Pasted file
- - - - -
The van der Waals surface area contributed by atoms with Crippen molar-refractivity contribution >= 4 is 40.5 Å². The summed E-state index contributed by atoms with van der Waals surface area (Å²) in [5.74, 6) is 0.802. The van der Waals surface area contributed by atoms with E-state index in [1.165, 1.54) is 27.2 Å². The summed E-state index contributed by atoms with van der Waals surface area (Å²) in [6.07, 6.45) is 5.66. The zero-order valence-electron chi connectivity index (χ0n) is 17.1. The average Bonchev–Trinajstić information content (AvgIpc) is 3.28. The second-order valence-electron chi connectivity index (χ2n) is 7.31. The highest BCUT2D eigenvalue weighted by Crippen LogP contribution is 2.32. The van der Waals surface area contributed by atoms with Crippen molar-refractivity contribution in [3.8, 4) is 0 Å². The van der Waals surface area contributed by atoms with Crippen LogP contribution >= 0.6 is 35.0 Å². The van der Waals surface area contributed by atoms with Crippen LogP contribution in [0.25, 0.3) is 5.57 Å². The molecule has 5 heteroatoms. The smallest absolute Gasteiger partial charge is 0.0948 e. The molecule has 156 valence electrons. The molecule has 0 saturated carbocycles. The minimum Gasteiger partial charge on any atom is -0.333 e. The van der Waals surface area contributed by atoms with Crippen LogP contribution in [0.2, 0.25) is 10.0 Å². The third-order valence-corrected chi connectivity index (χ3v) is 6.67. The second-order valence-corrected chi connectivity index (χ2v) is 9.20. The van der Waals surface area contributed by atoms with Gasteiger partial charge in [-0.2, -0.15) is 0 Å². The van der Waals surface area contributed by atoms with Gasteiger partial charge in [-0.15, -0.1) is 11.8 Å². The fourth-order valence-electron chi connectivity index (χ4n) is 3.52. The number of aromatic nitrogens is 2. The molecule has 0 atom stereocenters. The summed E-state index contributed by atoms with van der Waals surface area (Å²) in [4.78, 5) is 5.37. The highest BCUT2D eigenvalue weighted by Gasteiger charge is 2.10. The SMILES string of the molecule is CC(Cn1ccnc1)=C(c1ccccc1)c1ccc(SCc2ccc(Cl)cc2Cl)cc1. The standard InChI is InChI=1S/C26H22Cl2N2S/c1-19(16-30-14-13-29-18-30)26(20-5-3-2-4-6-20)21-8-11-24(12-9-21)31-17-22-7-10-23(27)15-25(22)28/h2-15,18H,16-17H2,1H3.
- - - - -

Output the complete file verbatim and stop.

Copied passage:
The van der Waals surface area contributed by atoms with Crippen molar-refractivity contribution >= 4 is 40.5 Å². The summed E-state index contributed by atoms with van der Waals surface area (Å²) in [5.74, 6) is 0.802. The van der Waals surface area contributed by atoms with E-state index in [1.165, 1.54) is 27.2 Å². The summed E-state index contributed by atoms with van der Waals surface area (Å²) in [6.07, 6.45) is 5.66. The zero-order valence-electron chi connectivity index (χ0n) is 17.1. The average Bonchev–Trinajstić information content (AvgIpc) is 3.28. The second-order valence-electron chi connectivity index (χ2n) is 7.31. The highest BCUT2D eigenvalue weighted by Crippen LogP contribution is 2.32. The van der Waals surface area contributed by atoms with Crippen molar-refractivity contribution in [3.8, 4) is 0 Å². The van der Waals surface area contributed by atoms with Crippen LogP contribution >= 0.6 is 35.0 Å². The van der Waals surface area contributed by atoms with Crippen LogP contribution in [0.25, 0.3) is 5.57 Å². The molecule has 5 heteroatoms. The smallest absolute Gasteiger partial charge is 0.0948 e. The molecule has 156 valence electrons. The molecule has 0 saturated carbocycles. The minimum Gasteiger partial charge on any atom is -0.333 e. The van der Waals surface area contributed by atoms with Crippen LogP contribution in [0.2, 0.25) is 10.0 Å². The third-order valence-corrected chi connectivity index (χ3v) is 6.67. The second-order valence-corrected chi connectivity index (χ2v) is 9.20. The van der Waals surface area contributed by atoms with Gasteiger partial charge in [-0.2, -0.15) is 0 Å². The van der Waals surface area contributed by atoms with Gasteiger partial charge in [-0.15, -0.1) is 11.8 Å². The fourth-order valence-electron chi connectivity index (χ4n) is 3.52. The number of aromatic nitrogens is 2. The molecule has 0 atom stereocenters. The summed E-state index contributed by atoms with van der Waals surface area (Å²) in [4.78, 5) is 5.37. The highest BCUT2D eigenvalue weighted by Gasteiger charge is 2.10. The SMILES string of the molecule is CC(Cn1ccnc1)=C(c1ccccc1)c1ccc(SCc2ccc(Cl)cc2Cl)cc1. The standard InChI is InChI=1S/C26H22Cl2N2S/c1-19(16-30-14-13-29-18-30)26(20-5-3-2-4-6-20)21-8-11-24(12-9-21)31-17-22-7-10-23(27)15-25(22)28/h2-15,18H,16-17H2,1H3.